ANNABA, ALGERIA -- It is a cold laugh now, completely disconnected from humor or sympathy. Behind this shield of derisive laughter, a very different Moammar Gadhafi dismisses questions he considers ridiculous, illogical or extraneous to the perfect world he says he has created in Libya.
His eyes are sunken, his face lined and darker, all of the once youthful allure gone. Gadhafi has opened Dorian Gray's international division.
An exasperated sigh rises when he is asked how he came to go to war with the United States. It is all the fault of the Jews, he explains. His intepreter, a diplomat, seeks to soften this remark by substituting the word "Zionists" in English.
"Jews," Gadhafi insists in Arabic. "American Jews," he specifies.
"American Jews," says the interpreter, "focused all their pressure on the American administration to turn against me because I support the Palestinian people."
That is how I came to know that Gadhafi has been brushing up his English if not his humanitarianism. At another point in an interview here this week, he made a distinction for his interpreter between "concentrated in" and "manifested in" in English.
Fifteen years ago in my first interview with him such linguistic subtleties were not in his reach. And he still laughed in a manner suggesting spontaneity, even if challenged as he outlined his plans to remake the world.
Americans debated then if he was crazy like a fox, or just crazy. He was a fresh-faced gunslinger, enthralling his nation by challenging the mightiest nation in the world to a shootout over its Middle East policy. His hands were bloody, but he had not yet embarked on total support for terrorism.
"At that time I was against some of the positions of the Soviet Union and I condemned some of these positions publicly," Gadhafi recalled this week. "But after that I found myself needing to be a friend of the Soviet Union to face up to the continuous American aggression against us. In this case the Soviet Union won and America lost."
Some loss. It was in fact Gadhafi's sheltering of Palestinians who plotted the murder of two American diplomats in Khartoum in 1973 that ended chances of a nonhostile relationship.
Gadhafi set out on a course that transformed him into a cartoon character instead of a national leader, wearing for Americans the blackest of hats. His defeats and his uncontrollable rage rendered pointless the debate about the proportions of cunning and craziness in his acts and words.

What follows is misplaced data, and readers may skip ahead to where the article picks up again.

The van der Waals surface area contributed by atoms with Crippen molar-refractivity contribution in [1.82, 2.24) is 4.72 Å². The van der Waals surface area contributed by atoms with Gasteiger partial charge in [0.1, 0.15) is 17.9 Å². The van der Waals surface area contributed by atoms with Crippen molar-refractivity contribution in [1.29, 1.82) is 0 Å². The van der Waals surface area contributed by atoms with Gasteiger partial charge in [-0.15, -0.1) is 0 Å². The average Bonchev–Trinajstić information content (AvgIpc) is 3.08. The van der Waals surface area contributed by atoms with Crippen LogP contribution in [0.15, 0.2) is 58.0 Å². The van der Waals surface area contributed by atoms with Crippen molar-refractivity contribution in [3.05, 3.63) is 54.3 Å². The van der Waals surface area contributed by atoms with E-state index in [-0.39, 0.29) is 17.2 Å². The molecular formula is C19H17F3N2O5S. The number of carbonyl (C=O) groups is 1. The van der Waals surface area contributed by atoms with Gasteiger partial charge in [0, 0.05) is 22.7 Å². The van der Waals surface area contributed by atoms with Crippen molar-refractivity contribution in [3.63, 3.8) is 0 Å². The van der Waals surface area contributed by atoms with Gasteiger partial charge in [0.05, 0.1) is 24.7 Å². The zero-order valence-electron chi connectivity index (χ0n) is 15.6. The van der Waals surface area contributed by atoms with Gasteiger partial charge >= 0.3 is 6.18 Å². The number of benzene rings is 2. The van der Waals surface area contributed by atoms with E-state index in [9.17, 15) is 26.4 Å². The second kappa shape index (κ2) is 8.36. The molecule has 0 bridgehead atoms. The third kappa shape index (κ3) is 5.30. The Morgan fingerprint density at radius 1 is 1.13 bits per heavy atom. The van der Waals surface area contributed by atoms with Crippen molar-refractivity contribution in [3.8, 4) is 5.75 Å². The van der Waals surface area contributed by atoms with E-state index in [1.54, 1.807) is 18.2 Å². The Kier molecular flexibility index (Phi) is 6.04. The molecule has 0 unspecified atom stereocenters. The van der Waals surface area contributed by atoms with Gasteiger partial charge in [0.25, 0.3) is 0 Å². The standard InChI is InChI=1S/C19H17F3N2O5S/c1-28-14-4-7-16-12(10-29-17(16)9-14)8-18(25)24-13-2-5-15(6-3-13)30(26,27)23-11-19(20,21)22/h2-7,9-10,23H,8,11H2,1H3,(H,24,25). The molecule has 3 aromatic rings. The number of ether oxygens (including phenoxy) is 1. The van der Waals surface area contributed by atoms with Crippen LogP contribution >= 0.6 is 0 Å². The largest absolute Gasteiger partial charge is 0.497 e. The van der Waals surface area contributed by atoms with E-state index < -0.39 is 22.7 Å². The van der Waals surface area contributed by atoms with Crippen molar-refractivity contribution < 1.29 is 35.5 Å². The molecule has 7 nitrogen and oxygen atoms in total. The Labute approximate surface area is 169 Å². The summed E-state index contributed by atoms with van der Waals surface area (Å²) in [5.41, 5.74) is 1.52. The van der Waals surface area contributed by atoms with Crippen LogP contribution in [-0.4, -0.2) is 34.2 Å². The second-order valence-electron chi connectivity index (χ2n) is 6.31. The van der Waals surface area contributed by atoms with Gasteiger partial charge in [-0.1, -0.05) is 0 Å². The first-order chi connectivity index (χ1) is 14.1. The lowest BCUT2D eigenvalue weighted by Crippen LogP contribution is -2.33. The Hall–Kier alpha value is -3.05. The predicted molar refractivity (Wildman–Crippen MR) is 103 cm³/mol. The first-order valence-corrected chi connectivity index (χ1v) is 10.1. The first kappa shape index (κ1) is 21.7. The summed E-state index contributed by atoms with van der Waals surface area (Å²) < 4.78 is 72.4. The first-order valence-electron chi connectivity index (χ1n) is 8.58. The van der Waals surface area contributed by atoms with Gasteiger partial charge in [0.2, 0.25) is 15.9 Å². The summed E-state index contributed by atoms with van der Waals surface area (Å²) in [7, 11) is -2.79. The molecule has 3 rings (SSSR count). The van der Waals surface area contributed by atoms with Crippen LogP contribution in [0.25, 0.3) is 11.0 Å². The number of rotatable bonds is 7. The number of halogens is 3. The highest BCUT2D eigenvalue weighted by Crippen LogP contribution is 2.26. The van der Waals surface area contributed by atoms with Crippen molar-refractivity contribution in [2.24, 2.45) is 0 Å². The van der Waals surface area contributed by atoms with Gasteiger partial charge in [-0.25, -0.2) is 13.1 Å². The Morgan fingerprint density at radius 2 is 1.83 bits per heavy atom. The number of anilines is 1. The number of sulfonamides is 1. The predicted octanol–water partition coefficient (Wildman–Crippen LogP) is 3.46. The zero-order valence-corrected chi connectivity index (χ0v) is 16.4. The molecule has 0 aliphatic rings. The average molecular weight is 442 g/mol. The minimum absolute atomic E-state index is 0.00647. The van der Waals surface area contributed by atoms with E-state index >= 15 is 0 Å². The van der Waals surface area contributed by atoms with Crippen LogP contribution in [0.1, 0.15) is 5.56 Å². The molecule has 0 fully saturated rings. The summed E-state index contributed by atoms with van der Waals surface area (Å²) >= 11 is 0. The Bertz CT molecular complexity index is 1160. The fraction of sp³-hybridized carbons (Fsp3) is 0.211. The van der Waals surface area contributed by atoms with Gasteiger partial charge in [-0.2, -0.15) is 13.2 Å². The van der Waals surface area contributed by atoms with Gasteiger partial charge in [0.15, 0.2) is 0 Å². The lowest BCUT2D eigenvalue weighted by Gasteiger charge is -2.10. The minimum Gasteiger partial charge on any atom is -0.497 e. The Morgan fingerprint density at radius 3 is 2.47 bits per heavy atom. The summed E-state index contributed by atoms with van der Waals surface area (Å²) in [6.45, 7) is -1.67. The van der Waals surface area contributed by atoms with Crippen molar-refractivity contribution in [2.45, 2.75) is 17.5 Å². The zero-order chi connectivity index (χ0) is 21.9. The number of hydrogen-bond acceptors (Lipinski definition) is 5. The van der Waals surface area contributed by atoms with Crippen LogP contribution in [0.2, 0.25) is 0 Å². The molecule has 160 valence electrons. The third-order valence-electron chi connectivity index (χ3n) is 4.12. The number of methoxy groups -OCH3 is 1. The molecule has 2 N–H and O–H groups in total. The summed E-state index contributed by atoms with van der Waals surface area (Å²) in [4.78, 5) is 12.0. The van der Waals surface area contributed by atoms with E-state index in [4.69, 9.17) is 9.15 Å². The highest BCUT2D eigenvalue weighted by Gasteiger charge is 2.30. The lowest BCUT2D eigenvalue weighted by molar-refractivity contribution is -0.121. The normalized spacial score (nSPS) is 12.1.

He has not just been overtaken by events but backed into a corner by them. His unity projects have collapsed. Terrorist raids have turned the world against the Palestinian groups he supports. A Palestinian revolt burns in Gaza and the West Bank but he has no role in it.
The approaching end of the Reagan years makes Gadhafi seem even more to be yesterday's man. What will the "flake" do without the "mad dog"?
As Gadhafi noted during the 90-minute conversation, Ronald Reagan's exaggerated and inconsistent attention to Libya helped keep the spotlight in recent years on the brother colonel, Gadhafi's preferred title. He kept his starring role thanks to Reagan's script.
It now appears that it was Gadhafi's weaker air defenses that made Libya the only target for U.S. retaliation after the terrorist bombing of the La Belle discotheque in West Berlin. Evidence continues to accumulate that Syrian agents were at least as deeply involved in the blast as were the Libyans, who may have been caught taking more credit than they deserved.
Given Syria's strong air defenses, Gadhafi was the perfect villain, weak, marginal and despicable. Even now, in contrast to the continuing heavy U.S. campaign to keep Gadhafi in quarantine, the State Department's top-ranking Middle East expert, Richard Murphy, has been in Damascus this week meeting Syrian officials.
The distinction U.S. policy makers are making between Libya and Syria on the La Belle bombing may be nothing more than Realpolitik. But it smacks of attempting to manipulate evil in the cause of some larger good. It is a policy that resembles in that sense the hubris of the decision to ship arms to the ayatollahs.
Gadhafi deserves no sympathy, and no benefit of the doubt. He is what we think he is. But the best way to give him a new lease on life is to continue to exaggerate his importance and intentions, as the Reagan White House did. The next U.S. administration should avoid such contortions.